Anatomy And Physiology

What is the Plantar Fascia



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Plantar Aponeurosis

There is an obvious correlation between the Plantar Aponeurosis tension and the Achilles tendon force. In other words, these two very important components of the human foot work together to support the arch of the foot and "efficient propulsion during gait". In other words, the Plantar Aponeurosis or Plantar Fascia actually "transmits the Achilles tendon forces from the hindfoot to the forefoot" during walking.

It is a thick connective tissue and runs to the metatarsal bones. The metatarsal bones are the five bones which run the length of the foot up to the toes. (The five hand bones are called metacarpals.)

Without the Plantar Aponeurosis, then the foot's fragility would be greatly increased and balance difficult. Not only does it cushion the metatarsals, on top of the bony region, it actually absorbs the shocks of running. Repetitive running and tearing can, according to bestrunningtips.com, lead to what is called a "spur". It is very painful, and particularly so when the foot is bent and weight applied, as in walking or running. The pain is usually very pronounced very early in the morning because the fascia shrinks back into place and has not had time to limber up. Ice packs and heel supports are helpful for this condition.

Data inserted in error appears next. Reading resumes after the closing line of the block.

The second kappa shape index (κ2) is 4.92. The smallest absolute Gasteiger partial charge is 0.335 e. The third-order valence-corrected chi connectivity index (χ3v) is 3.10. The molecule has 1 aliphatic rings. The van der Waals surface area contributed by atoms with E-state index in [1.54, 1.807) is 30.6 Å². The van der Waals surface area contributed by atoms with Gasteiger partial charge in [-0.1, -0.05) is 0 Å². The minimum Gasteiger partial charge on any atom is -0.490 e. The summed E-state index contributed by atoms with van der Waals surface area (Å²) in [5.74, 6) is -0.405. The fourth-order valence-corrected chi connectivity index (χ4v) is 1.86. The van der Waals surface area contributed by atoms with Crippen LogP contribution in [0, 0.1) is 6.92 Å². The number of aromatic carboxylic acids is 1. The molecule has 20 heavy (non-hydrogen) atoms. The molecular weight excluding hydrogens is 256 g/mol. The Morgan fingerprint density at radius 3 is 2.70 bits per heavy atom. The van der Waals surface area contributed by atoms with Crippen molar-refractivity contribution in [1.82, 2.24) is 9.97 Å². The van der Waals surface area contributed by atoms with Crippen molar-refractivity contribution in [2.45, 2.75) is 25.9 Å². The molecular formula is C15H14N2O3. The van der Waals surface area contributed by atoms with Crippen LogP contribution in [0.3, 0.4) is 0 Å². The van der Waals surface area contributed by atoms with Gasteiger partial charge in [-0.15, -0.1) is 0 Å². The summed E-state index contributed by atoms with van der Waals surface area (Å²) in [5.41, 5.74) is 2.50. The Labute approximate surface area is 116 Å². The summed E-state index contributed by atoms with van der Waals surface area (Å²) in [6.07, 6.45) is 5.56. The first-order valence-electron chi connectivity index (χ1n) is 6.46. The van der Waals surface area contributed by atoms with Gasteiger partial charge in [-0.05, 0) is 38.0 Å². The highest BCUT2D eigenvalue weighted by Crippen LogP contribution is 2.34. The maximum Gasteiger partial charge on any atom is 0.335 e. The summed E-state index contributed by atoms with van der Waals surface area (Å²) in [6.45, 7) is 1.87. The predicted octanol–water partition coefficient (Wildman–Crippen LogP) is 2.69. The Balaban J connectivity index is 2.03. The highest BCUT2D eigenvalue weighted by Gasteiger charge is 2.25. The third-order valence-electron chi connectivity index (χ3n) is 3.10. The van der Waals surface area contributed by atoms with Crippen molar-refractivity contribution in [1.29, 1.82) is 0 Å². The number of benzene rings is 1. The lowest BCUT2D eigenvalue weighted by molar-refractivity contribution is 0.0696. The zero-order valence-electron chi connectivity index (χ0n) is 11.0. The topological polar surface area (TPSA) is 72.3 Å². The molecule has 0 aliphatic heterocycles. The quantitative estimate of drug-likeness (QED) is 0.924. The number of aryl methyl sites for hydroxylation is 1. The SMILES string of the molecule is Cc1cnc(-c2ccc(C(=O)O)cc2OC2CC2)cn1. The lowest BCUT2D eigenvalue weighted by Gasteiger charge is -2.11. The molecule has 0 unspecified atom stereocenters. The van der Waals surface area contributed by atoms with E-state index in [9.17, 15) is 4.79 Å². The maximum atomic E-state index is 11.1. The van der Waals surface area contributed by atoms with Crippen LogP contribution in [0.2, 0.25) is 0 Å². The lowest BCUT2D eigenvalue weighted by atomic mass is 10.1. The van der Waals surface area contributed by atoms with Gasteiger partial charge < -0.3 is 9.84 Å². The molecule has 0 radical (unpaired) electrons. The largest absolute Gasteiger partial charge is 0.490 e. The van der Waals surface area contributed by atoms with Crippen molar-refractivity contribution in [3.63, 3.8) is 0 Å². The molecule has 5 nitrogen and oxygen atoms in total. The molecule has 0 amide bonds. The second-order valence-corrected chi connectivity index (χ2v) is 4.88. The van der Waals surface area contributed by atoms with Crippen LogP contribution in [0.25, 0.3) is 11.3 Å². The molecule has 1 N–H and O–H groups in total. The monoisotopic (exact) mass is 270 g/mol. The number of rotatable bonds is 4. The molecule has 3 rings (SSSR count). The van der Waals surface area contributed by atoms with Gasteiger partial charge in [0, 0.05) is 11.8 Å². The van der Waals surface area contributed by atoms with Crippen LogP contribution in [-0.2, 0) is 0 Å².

According to BMJ.com, a German hospital attempted extracorporeal shock wave treatment for the spur and it was reported to be ineffective as a treatment.

According to revolutionhealth.com, in 5% of spur cases (or plantar fasciitis), Plantar Fascia Release, or a cutting of the ligament is helpful to alleviate pain. The result being the release of tension and the relief of inflammation of the ligament. The good news being that this surgery is relatively simple and can be done endoscopically. Meaning less damage of the area and a faster healing time. There are times, when the surgeon will actually have to remove damaged tissue. It is said that 75 out of a 100 people get permanent relief after the procedure.

Your Plantar Aponeurosis, is very important to your human experience and it is kind of like the inner tread within the tire on your bicycle or car. Most usually, we only get one set of these magnificent tread and taking care of them is vitally important.

If you are a runner, it is advisable to take some time and spend some good money on shoes which will protect your Plantar Aponeurosis or fascia.

For inner maintenance, one might try Vitamins C, E and the Fish Oils. Remember that the fascia is a ligament which stretches and shrinks. Give it a light work out before running to allow for stretching. It really isn't such a good idea to jump out of bed and hit the ground running.

Sources: www.ejbjs.org ezinearticles.com wikipedia.com

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